Coven: Pioneers of Occult Rock

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Coven: Pioneers of Occult Rock

The occult has a long history in rock music with some of the most well-known bands dipping their toes into it. This is nothing new for some cult bands that either ended before they went bigger or never went big but are still around. One band out the 1960’s gave us some groovy Satanic psychedelic rock: Coven. 

The Originators

Hitting the scene in 1967, Coven was headed up by vocalist Jinx Dawson. Actually, Dawson is still involved with Coven which is now more like Jinx Dawson and friends. Formed by Dawson, bassist Oz Osborne, and drummer Steve Ross in Chicago, the band opened for several larger acts Coven: Pioneers of Occult Rock

Coven came at a period where the 1960’spsychedelic rock’s hottest period—was coming to a close. Not only that, there was some stiff competition. When you’re dealing with an uphill back to get over with fans, you need something to set you apart from the pack. It doesn’t have to be a gimmick but something unique to your act has will help. 

The band had a triple whammy to help with this. First was the lyrical direction of Coven centering on old school Satanism. The other was the fine lead singer throwing the horns. As a matter fact, Jinx Dawson is considered to be the first to use the horns in rock music—an issue that has seen clarify her use as well Ronnie Dio’s use. Dawson also spoke of Gene Simmons’ misuse and desire to own it.

The third was the Satanic imagery of the band. On top of that, it was authentic to them. Rituals were done before shows, the original, core members had a dislike of organized religion and a true love of the occult.

While mild considering what has come after them, their on-stage theatrics, lyrics, and their frontwoman made for a band you couldn’t ignore but you could shut out. Because of this third element, Coven had a hard time really steamrolling forward when it came to recording companies.  

It did bring them to the attention of Anton LaVey and the band had a post as the Church of Satan’s band. Supposedly, the ultimate goal was to host a kind of Woodstock or Monterrey Pop Festival that built up into LaVey holding an audience with concert-goers. This was said to have been scrapped as a result of backlash. 

Witchcraft Destroys Minds & Reaps Souls 

Coven would pick up steam with their debut release Witchcraft Destroys Minds & Reaps Souls from 1969. While very much a psychedelic album, it was unlike anything else in the scene. Many of the albums coming out with a similar sound had deep folk and blues roots. Soon these moved toward a harder rock and progressive sound when bands like the Jimi Hendrix Experience, Cream, and Iron Butterfly showed up to the dance.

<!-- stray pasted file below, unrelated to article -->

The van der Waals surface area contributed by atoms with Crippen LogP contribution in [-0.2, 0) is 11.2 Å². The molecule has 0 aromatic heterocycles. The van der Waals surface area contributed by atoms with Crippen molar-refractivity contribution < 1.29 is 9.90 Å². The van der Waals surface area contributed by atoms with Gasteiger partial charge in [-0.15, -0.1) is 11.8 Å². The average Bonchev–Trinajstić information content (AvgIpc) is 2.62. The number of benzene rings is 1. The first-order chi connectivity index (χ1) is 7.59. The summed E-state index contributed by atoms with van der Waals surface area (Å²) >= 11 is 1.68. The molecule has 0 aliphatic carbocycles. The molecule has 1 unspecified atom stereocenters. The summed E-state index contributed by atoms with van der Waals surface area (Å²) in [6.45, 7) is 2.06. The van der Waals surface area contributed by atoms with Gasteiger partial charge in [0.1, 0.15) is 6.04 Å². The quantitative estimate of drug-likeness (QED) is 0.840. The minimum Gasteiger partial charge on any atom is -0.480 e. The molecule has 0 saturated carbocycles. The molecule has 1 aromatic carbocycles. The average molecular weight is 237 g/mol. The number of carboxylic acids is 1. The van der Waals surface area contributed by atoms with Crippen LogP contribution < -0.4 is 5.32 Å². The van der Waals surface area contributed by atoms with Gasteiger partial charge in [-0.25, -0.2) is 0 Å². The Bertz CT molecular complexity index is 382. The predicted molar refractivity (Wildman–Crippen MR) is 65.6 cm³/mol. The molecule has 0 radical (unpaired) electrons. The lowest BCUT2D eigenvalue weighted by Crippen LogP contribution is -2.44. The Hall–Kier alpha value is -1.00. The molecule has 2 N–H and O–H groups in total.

Coven: Pioneers of Occult RockEven though Coven isn’t usually counted in such company, their debut album is one of the heavier ones out of early psychedelic rock. Gone were the political and drug references and in came the devil worship, witchcraft, and a little history. With an even ten tracks, it kicks off with “Black Sabbath” and it never lets up. 

You’ll find yourself in some pretty familiar mid-tempo psychedelic territory one minute and find yourself in one hell of a gallop the next. The lyrics—mostly handled by guitarist John Dolinger—are actually years ahead of a lot of the stuff out at the time.  

There really aren’t any weak songs on the debut outside of the final track “Satanic Mass”. This track—clocking in at over 13 minutes—was promoted as the “first recorded black mass”.

Overall, this is a strong album. The actual musical tracks are short with only three of them going over four minutes and only of those three nearing five (“For Unlawful Carnal Knowledge”). Coven definitely wasn’t the only occult rock band out at this time but it is the pioneer and America’s contribution to a genre that has recently made a comeback. 

Coven had one hit with “One Tin Soldier” for the film Billy Jack in 1971 which was more of a Dawson hit than the band. Around this time, Coven also served as the house band for the Church of Satan. By 1975, the band ended and there wasn’t much known about the members until Jinx resurfaced and revived the band in 2007. In recent interviews, Dawson touched on the band’s image, approach to music, and filled in some of the gaps post-1975.

Coven’s most recent album was JINX, released in 2013. I’ve got to say, it’s a solid album but there isn’t much that beats the classics. Enjoy a cult classic in Coven’s “Black Sabbath.” 





Coven: Pioneers of Occult Rock

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